depend on the availability of smaller expeditionary forces that maintain a high level of military readiness. This greater reliance on readily deployable forces includes increased participation by guard and reserve members. Both active-duty, guard, and reserve forces experience profound life disruptions connected to all phases of deployment that, despite the relatively rapid and short-term experience, may have long-standing health consequences. Additionally, there is a component of deployed civilian workers who are similarly impacted by military deployment. The committee found that:

  • Extensive research exists on the health of veterans of military conflict.

  • The definition of deployment-related health issues selected for research has been too narrowly focused and has excluded some health consequences related to deployment.

  • There are gaps in the emerging data relevant to the study of war-related illnesses and postdeployment health issues.

  • Many investigations of health issues and effects of deployment have been mounted in response to health problems after they occurred, rather than being undertaken proactively.

  • Many veterans and some congressional staff are skeptical of the objectivity of both the Department of Defense (DoD) and the VA in the conduct of research into deployment-related health issues.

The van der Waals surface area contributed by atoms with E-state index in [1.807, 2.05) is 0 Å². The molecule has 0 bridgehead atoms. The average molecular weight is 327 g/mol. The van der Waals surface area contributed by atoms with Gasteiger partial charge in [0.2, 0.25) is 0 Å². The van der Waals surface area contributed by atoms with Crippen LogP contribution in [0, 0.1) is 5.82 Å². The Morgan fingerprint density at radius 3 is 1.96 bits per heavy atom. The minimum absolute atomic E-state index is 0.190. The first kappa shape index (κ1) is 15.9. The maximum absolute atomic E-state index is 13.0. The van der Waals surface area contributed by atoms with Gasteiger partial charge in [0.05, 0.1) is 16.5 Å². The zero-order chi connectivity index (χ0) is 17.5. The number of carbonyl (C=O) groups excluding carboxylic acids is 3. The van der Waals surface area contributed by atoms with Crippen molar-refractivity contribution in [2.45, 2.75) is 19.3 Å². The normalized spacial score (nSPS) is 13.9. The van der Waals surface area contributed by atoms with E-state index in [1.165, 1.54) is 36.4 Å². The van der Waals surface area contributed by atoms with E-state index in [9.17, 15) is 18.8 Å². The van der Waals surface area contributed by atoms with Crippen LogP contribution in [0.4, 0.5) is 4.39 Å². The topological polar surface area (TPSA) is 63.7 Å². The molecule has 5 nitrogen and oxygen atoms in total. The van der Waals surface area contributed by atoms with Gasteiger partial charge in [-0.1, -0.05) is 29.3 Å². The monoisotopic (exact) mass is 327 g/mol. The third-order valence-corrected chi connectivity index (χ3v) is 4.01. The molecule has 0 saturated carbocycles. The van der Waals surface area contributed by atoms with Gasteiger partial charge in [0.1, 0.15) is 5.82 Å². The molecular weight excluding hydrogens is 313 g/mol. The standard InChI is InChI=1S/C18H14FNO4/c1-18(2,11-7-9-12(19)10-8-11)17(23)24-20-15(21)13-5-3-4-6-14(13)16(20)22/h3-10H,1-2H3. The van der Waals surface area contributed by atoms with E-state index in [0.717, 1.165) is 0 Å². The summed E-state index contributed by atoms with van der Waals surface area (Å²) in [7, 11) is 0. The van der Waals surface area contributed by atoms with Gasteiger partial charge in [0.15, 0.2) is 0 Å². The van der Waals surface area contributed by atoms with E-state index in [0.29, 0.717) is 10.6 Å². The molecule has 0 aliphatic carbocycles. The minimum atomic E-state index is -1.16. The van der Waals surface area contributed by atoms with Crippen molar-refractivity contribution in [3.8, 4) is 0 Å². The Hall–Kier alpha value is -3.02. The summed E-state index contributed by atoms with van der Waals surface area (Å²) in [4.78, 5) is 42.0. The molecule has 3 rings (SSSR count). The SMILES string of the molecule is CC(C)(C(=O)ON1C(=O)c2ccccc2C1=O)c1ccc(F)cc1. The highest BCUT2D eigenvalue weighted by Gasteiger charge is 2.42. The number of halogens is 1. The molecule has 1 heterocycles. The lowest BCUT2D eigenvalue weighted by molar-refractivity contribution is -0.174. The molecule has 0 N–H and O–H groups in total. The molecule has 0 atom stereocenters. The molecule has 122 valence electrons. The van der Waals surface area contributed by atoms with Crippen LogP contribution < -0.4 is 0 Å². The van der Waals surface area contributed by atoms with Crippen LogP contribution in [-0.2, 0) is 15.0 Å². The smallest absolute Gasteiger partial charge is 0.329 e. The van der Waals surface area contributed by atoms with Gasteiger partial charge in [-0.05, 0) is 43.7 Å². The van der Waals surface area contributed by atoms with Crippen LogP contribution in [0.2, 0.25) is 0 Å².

• None of the locations of existing or proposed centers provides an adequate model for a national center that not only must be responsible for the conduct of a broad range of research but also must provide for synthesis and coordination of research efforts and for proposing policy changes based on research findings.

  • Examples exist of centers that cut across agencies and groups to carry out effective research agendas.

VA PROPOSAL

One component of the committee's charge was to review the VA's proposal to establish Centers for the Study of War-Related Illnesses and Postdeployment Health Issues by using the model of the Geriatric Research, Education, and Clinical Centers (GRECCs). The GRECC program has been successful in training health professionals, conducting cutting-edge research, and implementing effective treatment programs. Creating centers based on this model for the study of deployment-related health should contribute greatly to the advancement of knowledge in this area. Therefore, the committee recommends that the Department of Veterans Affairs proceed with its proposal to establish centers for the study of war-related illnesses, and that these centers be similar in structure to the Geriatric Research, Education, and Clinical Centers.



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